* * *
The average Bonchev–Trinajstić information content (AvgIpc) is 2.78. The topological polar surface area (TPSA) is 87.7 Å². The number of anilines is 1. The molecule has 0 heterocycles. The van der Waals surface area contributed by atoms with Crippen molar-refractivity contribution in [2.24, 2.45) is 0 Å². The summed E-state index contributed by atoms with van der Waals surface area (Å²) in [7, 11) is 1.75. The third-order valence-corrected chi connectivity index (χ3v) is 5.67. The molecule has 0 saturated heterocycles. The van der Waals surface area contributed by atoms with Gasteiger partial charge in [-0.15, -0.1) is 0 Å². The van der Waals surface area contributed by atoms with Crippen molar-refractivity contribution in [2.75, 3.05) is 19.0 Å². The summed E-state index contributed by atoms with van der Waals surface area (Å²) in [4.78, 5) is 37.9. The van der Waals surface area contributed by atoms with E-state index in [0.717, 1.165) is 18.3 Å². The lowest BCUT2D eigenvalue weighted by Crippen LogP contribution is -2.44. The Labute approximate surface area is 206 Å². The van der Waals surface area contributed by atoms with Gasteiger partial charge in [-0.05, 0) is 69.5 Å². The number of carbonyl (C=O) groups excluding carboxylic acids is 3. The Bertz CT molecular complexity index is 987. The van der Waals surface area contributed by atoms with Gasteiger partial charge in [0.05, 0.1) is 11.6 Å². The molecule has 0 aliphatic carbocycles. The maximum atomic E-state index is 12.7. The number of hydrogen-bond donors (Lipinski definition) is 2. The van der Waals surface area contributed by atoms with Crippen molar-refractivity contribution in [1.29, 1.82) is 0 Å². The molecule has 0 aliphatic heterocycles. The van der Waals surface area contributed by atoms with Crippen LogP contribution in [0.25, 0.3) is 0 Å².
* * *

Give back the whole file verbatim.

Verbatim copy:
The average Bonchev–Trinajstić information content (AvgIpc) is 2.78. The topological polar surface area (TPSA) is 87.7 Å². The number of anilines is 1. The molecule has 0 heterocycles. The van der Waals surface area contributed by atoms with Crippen molar-refractivity contribution in [2.24, 2.45) is 0 Å². The summed E-state index contributed by atoms with van der Waals surface area (Å²) in [7, 11) is 1.75. The third-order valence-corrected chi connectivity index (χ3v) is 5.67. The molecule has 0 saturated heterocycles. The van der Waals surface area contributed by atoms with Gasteiger partial charge in [-0.15, -0.1) is 0 Å². The van der Waals surface area contributed by atoms with Crippen molar-refractivity contribution in [2.75, 3.05) is 19.0 Å². The summed E-state index contributed by atoms with van der Waals surface area (Å²) in [4.78, 5) is 37.9. The van der Waals surface area contributed by atoms with E-state index in [0.717, 1.165) is 18.3 Å². The lowest BCUT2D eigenvalue weighted by Crippen LogP contribution is -2.44. The Labute approximate surface area is 206 Å². The van der Waals surface area contributed by atoms with Gasteiger partial charge in [-0.05, 0) is 69.5 Å². The number of carbonyl (C=O) groups excluding carboxylic acids is 3. The Bertz CT molecular complexity index is 987. The van der Waals surface area contributed by atoms with Gasteiger partial charge in [0.05, 0.1) is 11.6 Å². The molecule has 0 aliphatic carbocycles. The maximum atomic E-state index is 12.7. The number of hydrogen-bond donors (Lipinski definition) is 2. The van der Waals surface area contributed by atoms with Crippen molar-refractivity contribution in [1.29, 1.82) is 0 Å². The molecule has 0 aliphatic heterocycles. The van der Waals surface area contributed by atoms with Crippen LogP contribution in [0.25, 0.3) is 0 Å².